JAMP  Vol.4 No.1 , January 2016
Mathematical Study of the Dynamics of the Development of HIV
Abstract: Over the history of humankind, they is no disease that has received so much attention as the HIV infection and mathematical models have been applied successfully to the investigation of HIV dynamics. It is, however, of note that, few of these investigations are able to explain the observation that host cell counts reduce while viral load increases as the infection progress. Also, various clinical studies of HIV infection have suggested that high T-cell activation levels are positively correlated with rapid disease development in untreated patients. This activation might be a major reason for the depletion of cells observed in most cases of long-term untreated HIV infection. In this paper, we use a simple mathematical model without treatment to investigate the stability of the system and compare the results with that obtained numerically by the use of MATHCAD. Our model which is a system of differential equations describing the interaction of the HIV and the immune system is divided into three compartments: uninfected CD4T cells, infected CD4Tcells and the virus population. This third compartment includes an extra source of the virus since it is believed that the virus in the blood constitute less than 2% of the total population. We obtain a linearization of the original system, and using Routh-Hurwitz condition for the non-linear system, the critical points are unstable.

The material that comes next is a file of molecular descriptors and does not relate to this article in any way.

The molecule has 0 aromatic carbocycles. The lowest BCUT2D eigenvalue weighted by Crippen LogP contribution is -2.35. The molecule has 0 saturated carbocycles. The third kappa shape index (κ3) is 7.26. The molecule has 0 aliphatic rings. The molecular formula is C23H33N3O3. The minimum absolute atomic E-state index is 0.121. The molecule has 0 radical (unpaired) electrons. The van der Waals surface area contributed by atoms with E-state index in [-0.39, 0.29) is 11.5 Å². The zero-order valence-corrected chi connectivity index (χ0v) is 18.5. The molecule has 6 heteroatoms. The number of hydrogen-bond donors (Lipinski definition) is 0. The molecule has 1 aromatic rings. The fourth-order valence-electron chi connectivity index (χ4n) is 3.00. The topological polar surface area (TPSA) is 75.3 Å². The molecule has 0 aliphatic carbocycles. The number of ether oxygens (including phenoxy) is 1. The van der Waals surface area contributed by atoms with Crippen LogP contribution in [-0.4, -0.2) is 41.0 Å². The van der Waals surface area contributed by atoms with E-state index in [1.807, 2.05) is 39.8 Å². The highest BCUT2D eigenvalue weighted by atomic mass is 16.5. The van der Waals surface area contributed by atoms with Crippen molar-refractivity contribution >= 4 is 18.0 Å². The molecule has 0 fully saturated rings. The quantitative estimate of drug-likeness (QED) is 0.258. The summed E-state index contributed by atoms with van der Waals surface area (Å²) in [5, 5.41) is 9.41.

Cite this paper: Ogban, G. and Lebedev, K. (2016) Mathematical Study of the Dynamics of the Development of HIV. Journal of Applied Mathematics and Physics, 4, 66-72. doi: 10.4236/jamp.2016.41010.

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